Australia’s economy faces three years of stagnation, says IMF

Australia’s economy

The International Monetary Fund (IMF) has warned that Australia’s economy will grow at a sluggish pace for the next three years, as the country struggles to recover from the impact of the COVID-19 pandemic and the trade tensions with China.

Australia’s economy

COVID-19 and lockdowns weigh on growth

According to the IMF’s latest World Economic Outlook report, Australia’s gross domestic product (GDP) will grow by 3.5% in 2023, down from the previous forecast of 4.5%. This is lower than the global average of 4.9% and the advanced economies’ average of 4.7%.

The IMF said that the downward revision reflects the prolonged lockdowns in several states and territories, which have disrupted economic activity and consumer confidence. The report also noted that the slow vaccination rollout and the emergence of new variants have increased the uncertainty and risks for the recovery.

The IMF praised the Australian government’s fiscal and monetary support measures, which have helped cushion the blow from the pandemic. However, it urged the authorities to maintain a flexible and targeted approach, and to avoid withdrawing stimulus too soon.

Trade tensions with China pose a challenge

The IMF also highlighted the ongoing trade dispute between Australia and China, which has affected several sectors such as agriculture, mining, education, and tourism. The report said that the trade tensions have reduced Australia’s export earnings and potential growth, and have increased its vulnerability to external shocks.

The IMF suggested that Australia should diversify its export markets and sources of foreign investment, and seek to resolve the trade issues with China through dialogue and cooperation. It also recommended that Australia should pursue multilateral trade agreements and regional integration initiatives, such as the Comprehensive and Progressive Agreement for Trans-Pacific Partnership (CPTPP) and the Regional Comprehensive Economic Partnership (RCEP).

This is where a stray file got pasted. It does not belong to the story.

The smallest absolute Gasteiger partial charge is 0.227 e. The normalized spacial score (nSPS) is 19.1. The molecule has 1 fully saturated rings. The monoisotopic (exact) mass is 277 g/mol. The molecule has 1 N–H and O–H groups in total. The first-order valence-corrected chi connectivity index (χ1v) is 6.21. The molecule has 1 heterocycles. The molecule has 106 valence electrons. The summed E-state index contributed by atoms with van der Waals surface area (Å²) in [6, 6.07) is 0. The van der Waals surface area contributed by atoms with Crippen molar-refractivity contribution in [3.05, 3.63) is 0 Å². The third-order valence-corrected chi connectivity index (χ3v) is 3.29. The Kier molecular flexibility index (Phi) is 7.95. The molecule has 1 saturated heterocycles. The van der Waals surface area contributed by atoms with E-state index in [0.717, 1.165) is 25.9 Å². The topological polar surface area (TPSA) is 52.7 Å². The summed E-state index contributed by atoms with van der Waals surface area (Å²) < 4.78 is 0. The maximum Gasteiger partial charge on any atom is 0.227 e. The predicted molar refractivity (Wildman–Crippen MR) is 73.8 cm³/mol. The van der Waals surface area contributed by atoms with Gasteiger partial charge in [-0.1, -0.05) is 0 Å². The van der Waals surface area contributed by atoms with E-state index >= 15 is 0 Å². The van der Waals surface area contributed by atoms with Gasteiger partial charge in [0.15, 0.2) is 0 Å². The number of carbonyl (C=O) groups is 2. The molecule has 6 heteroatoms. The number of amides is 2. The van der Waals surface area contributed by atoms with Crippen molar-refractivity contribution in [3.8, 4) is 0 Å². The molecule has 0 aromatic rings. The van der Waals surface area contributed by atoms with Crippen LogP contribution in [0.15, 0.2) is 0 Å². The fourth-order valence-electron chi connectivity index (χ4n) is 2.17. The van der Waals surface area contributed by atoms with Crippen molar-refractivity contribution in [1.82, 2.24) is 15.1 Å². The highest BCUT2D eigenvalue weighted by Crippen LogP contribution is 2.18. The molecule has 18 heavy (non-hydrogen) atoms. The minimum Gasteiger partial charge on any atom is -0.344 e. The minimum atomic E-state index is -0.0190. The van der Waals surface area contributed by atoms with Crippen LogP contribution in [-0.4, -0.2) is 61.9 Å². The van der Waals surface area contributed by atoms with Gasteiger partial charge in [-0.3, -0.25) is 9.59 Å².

Structural reforms are needed to boost productivity

The IMF stressed that Australia needs to implement structural reforms to enhance its productivity and competitiveness in the post-pandemic era. The report identified several areas where reforms are needed, such as:

  • Improving the efficiency and resilience of the health care system, especially in terms of digitalization, coordination, and prevention.
  • Enhancing the quality and inclusiveness of education and training, especially for low-skilled workers, women, youth, and indigenous people.
  • Increasing public investment in infrastructure, innovation, and green technologies, while ensuring environmental sustainability and social equity.
  • Simplifying the tax system and reducing distortions, such as by broadening the base and lowering the rate of the goods and services tax (GST), and by phasing out inefficient taxes such as stamp duties.
  • Reforming the industrial relations system and increasing labour market flexibility, while protecting workers’ rights and welfare.

The IMF said that these reforms would help Australia achieve higher and more inclusive growth in the medium term, and would also support its transition to a low-carbon economy.

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